Saturday, October 17, 2015

What is in YOUR way?

What is in my way? Polar opposites

When an actor works on a part, they usually ask these 4 questions to play their character: Who am I? What do I want? Where am I? and When is this? 

«The final question an actor has to ask after that is, What is in my way?

Beyond the obstacles found in the given circumstances, one can always find something deeply personal holding an actor back from his fullest creative potential. It could be simple stage fright, a special resonance to the story, perhaps a fear of success, or a Disowned Self that is inhibiting progress. It could be a fear of judgment and the anticipation that important people will be in the audience such as casting directors, peers, reviewers, or even mom and dad. Sometimes it is an inner child that has been traumatized, or a fear of failure, or maybe expectations from others, expectations from the actor himself, a feeling of insecurity or many, many other hidden fears.
Being an actor is about putting yourself on the line. The actor is the instrument, not the violin, nor the canvas or the brush, not even primarily the physical body as in the case of an athlete or a dancer, but the entire self, the emotional, physical, mental, energetic and spiritual self. Acting is the act of transforming oneself into a work of art, and in that process the entire bioenergetic system of the person will undoubtedly be affected. As the delicate interconnected nervous, emotional, physical and energetic system embodies someone else, imagining different surrounding circumstances, suddenly, its blueprint changes and gets challenged. Sir Anthony Hopkins appropriately says it in his interview with Oprah, the body doesn’t know that it is fiction. With this transformation comes an immense amount of normal anxiety and stress. Whether it is acknowledged or not, the entire nervous and energetic systems are put under tremendous pressure, and the subconscious usually reacts by trying to protect you and pull you back. This often results in a huge block preventing you from performing the role freely. This block appears in a myriad of questions, smoke screens and hidden fears that the subconscious launches to stop you from going further in the transformation. Questions like: What is the director going to think? Am I good enough? Am I trying the right thing? Am I guessing what the director wants? What will my parents think? And my teachers? My partners? The reviewers? Can I still love myself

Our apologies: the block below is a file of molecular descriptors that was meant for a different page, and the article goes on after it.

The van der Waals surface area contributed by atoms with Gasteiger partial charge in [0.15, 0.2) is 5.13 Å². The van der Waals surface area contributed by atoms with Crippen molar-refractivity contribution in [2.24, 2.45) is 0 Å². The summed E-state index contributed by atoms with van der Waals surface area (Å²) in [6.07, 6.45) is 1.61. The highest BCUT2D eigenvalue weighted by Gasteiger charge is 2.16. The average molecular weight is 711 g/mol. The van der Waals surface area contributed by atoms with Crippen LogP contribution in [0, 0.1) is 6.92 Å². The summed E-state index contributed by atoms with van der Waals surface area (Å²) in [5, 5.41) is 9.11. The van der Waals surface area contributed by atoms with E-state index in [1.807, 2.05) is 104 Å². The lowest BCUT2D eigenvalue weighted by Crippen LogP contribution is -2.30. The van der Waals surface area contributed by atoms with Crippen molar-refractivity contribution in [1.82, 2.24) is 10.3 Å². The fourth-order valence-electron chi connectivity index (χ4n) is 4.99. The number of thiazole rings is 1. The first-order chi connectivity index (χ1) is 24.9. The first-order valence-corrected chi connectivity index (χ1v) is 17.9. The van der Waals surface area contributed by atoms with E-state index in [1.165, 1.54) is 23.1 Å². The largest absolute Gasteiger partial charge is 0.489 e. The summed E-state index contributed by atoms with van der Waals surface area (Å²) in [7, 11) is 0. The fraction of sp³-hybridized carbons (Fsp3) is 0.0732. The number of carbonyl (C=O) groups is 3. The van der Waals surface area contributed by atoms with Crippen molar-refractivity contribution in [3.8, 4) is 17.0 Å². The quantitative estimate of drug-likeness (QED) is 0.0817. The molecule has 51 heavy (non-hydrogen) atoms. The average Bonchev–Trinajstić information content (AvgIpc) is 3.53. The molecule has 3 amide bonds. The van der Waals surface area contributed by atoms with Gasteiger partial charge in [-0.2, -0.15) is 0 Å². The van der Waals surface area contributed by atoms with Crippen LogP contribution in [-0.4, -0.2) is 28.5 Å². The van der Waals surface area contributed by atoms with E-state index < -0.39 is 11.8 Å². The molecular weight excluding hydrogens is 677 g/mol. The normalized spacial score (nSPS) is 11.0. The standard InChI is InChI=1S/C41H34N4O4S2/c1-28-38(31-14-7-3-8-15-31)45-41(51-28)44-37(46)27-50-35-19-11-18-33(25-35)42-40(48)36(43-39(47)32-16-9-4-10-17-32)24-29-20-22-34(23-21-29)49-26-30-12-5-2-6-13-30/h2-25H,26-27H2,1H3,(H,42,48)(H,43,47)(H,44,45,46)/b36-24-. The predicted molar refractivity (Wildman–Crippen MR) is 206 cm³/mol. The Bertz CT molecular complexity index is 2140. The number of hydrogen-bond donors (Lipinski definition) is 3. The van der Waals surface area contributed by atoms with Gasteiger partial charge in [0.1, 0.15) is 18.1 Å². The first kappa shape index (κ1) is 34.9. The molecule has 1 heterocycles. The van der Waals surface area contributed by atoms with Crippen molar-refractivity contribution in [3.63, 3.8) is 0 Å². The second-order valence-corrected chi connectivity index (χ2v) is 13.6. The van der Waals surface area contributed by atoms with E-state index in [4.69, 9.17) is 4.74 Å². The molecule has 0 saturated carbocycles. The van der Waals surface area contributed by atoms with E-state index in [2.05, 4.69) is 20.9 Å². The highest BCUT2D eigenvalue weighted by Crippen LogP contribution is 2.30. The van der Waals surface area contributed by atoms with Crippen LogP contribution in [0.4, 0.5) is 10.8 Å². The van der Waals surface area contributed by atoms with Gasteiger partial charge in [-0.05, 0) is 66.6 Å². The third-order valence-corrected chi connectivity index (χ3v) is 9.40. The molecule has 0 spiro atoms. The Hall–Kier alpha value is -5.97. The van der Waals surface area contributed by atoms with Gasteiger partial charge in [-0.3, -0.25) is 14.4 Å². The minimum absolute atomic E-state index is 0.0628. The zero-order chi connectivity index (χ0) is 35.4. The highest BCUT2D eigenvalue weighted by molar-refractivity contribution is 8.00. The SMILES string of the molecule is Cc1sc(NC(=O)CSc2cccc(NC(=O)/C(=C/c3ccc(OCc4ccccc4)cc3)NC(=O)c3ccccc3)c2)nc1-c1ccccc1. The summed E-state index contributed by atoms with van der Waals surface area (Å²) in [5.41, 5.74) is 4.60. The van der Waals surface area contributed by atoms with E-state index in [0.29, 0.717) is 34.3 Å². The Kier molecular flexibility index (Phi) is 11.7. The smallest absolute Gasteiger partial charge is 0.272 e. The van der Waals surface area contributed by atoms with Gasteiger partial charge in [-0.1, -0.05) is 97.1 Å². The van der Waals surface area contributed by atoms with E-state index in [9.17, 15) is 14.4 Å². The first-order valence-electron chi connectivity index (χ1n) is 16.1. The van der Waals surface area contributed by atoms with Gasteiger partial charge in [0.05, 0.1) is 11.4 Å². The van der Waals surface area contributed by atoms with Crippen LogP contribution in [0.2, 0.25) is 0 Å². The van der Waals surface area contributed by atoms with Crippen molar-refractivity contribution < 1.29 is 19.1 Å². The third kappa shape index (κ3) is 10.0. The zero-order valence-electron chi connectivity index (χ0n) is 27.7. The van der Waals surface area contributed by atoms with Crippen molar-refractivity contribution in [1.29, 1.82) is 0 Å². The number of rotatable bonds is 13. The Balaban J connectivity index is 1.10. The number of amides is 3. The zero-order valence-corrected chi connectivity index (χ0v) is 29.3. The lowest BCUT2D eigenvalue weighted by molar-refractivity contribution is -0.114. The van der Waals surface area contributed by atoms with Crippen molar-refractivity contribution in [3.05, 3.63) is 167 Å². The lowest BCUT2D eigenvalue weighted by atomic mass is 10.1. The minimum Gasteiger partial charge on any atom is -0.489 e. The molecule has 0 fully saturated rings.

if I play this villain? Do I look good? Is my voice okay? Can my wife still love me if I play this loser? Is my pain painful enough and readable for an audience? And for the director? Do I have enough energy? Can I come back to be myself again after this role? What if I couldn’t get back? Why didn’t I get the lead role? And so on,»
                                                (Excerpt from A BALANCING ACT, page 151-152)

Read more on how to clear these blocks. There are many different tools that can help you.  The book A BALANCING ACT outlines the different methods.

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